Rethinking Solving Crime — Part 1

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In an article written by me and published in this paper last week, I discussed the need for us to commit to building a just society in 2017, starting with making justice a priority this year. Had we, from the outset, remained committed to building a just society, as was the dream of our founding fathers, we would not be in the current dilemma.

The leaders of the 70s and 80s dropped the ball and allowed alien concepts, power, selfishness, and greed to creep in with all the attendant problems. Since then, we have not had the strength, tenacity and courageous political leadership to arrest the negative trends and decisively set the nation back on track to fulfil the vision outlined by our founders. It is to be seen whether the current leadership has the toughness of will, strength of character, and faith in God to do it. Are they humble enough to ask for the help, even outside of their ranks and across the aisle, to assemble the kind of team and advisors able to develop the new Jamaica? It is not as difficult as it may appear. This nation can turn around in short order if we know how and will work together. I do believe in miracles, and I am committed to that process.

Let’s consider the #1 problem of crime. Crime is not as difficult to curtail as it appears. Everything appears difficult when you don’t know how. We have been stuck in a repeating cycle in our approach to crime for at least the last 30 years. We dedicate an ever-increasing budget to national security; we increase the number of police and we change commissioners and ministers in a revolving door pattern. None of these actions have had any lasting or even perceivable effect on the crime rate. Instead, what we have seen is a pretty much steady increase in crime, particularly murder, over the last four decades.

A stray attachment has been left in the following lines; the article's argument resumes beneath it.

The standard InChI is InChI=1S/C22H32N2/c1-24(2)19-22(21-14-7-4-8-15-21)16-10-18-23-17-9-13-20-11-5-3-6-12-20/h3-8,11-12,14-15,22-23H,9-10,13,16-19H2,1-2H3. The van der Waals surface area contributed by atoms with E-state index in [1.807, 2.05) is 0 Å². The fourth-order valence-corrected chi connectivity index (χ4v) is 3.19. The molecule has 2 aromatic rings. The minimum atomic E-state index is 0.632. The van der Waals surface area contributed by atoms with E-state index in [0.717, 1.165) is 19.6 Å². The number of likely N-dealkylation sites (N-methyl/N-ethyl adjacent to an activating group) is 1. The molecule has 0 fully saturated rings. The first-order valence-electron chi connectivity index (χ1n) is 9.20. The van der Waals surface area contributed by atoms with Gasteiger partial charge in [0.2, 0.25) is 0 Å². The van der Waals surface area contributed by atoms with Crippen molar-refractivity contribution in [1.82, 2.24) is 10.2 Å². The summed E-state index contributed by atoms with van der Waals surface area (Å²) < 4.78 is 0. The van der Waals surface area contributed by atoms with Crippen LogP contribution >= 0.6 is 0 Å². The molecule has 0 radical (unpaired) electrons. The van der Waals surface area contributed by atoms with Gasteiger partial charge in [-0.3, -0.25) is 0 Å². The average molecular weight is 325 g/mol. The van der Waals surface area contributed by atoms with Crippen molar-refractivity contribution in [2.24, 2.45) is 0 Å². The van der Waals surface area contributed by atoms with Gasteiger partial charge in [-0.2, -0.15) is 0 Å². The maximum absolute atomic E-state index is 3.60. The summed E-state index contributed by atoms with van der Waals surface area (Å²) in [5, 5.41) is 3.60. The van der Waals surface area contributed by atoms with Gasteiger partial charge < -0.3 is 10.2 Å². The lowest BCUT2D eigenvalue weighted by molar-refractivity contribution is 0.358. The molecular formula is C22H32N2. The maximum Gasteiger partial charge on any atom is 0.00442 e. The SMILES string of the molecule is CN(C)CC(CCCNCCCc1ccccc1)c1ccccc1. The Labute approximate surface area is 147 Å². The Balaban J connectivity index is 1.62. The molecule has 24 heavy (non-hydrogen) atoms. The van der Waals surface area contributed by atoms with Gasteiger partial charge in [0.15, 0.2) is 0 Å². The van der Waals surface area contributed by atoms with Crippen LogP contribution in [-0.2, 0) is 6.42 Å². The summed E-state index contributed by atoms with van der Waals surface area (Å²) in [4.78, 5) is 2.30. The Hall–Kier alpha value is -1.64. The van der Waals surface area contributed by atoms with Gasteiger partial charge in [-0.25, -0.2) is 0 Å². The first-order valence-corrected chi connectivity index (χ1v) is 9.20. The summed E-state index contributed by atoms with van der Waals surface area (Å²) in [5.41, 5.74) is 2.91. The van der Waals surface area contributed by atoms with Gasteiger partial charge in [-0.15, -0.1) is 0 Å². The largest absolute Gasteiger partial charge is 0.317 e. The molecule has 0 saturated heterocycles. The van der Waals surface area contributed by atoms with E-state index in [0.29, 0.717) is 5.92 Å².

We must get our heads out of the sand and acknowledge that what we have been doing has not worked. Despite this, there is yet again a fiery debate currently on in some quarters concerning calls for the resignation of the minister and for more money to be pumped into the national security apparatus. This is nothing more than a return to the tried and proven failure model. What I am hearing loudly is, “Let’s try the failure model again, as it never fails.”

Are we ready for radical action and interventions that would actually make a difference? Let’s consider a historical precedent. Chicago, in the late 1920s, was known for its illegal liquor businesses and organised crime that produced enough money to keep important police contacts on its payroll; gang related violence, especially murder, and a seeming inability to do anything about it. The Chicago Police Department was notoriously corrupt and one man, Al Capone, the mobster, the don, appeared to have more influence or control than the mayor or any other elected official. Sound familiar? But he was brought down. How? By the work of a small group — 11 to be exact — of Federal officers who were carefully chosen and who could not be bribed or corrupted. Hence the moniker, The Untouchables.

Could it be that, in Jamaica, one of the chief problems we have is not that the constabulary is too small, but rather that we need a group of fearless and incorruptible officers who will pursue with skill and commitment even the most established and dangerous of criminal organisations and players?